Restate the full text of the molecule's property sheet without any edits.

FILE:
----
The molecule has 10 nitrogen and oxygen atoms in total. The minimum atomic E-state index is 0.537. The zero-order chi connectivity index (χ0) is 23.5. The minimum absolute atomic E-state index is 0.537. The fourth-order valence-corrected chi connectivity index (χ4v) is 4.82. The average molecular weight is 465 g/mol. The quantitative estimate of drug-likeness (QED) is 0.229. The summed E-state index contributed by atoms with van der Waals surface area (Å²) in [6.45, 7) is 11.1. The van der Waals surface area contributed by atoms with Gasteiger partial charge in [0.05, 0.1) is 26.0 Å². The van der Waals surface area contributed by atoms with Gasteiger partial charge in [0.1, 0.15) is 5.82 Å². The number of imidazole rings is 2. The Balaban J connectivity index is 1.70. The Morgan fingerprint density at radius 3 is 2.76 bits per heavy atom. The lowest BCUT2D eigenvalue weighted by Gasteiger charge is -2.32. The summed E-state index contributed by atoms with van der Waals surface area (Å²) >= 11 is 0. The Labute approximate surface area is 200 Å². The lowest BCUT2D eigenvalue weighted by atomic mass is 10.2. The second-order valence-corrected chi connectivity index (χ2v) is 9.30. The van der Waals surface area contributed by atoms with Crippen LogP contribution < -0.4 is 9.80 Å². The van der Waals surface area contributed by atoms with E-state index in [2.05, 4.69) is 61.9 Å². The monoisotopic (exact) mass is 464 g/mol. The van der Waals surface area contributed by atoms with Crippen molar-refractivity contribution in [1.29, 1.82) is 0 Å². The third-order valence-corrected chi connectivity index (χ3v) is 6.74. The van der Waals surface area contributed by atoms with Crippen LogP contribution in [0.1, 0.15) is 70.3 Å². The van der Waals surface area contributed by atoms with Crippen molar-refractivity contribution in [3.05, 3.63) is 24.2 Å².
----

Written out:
The molecule has 10 nitrogen and oxygen atoms in total. The minimum atomic E-state index is 0.537. The zero-order chi connectivity index (χ0) is 23.5. The minimum absolute atomic E-state index is 0.537. The fourth-order valence-corrected chi connectivity index (χ4v) is 4.82. The average molecular weight is 465 g/mol. The quantitative estimate of drug-likeness (QED) is 0.229. The summed E-state index contributed by atoms with van der Waals surface area (Å²) in [6.45, 7) is 11.1. The van der Waals surface area contributed by atoms with Gasteiger partial charge in [0.05, 0.1) is 26.0 Å². The van der Waals surface area contributed by atoms with Gasteiger partial charge in [0.1, 0.15) is 5.82 Å². The number of imidazole rings is 2. The Balaban J connectivity index is 1.70. The Morgan fingerprint density at radius 3 is 2.76 bits per heavy atom. The lowest BCUT2D eigenvalue weighted by Gasteiger charge is -2.32. The summed E-state index contributed by atoms with van der Waals surface area (Å²) >= 11 is 0. The Labute approximate surface area is 200 Å². The lowest BCUT2D eigenvalue weighted by atomic mass is 10.2. The second-order valence-corrected chi connectivity index (χ2v) is 9.30. The van der Waals surface area contributed by atoms with Crippen LogP contribution < -0.4 is 9.80 Å². The van der Waals surface area contributed by atoms with E-state index in [2.05, 4.69) is 61.9 Å². The monoisotopic (exact) mass is 464 g/mol. The van der Waals surface area contributed by atoms with Crippen molar-refractivity contribution in [1.29, 1.82) is 0 Å². The third-order valence-corrected chi connectivity index (χ3v) is 6.74. The van der Waals surface area contributed by atoms with Crippen LogP contribution in [0.1, 0.15) is 70.3 Å². The van der Waals surface area contributed by atoms with Crippen molar-refractivity contribution in [3.05, 3.63) is 24.2 Å².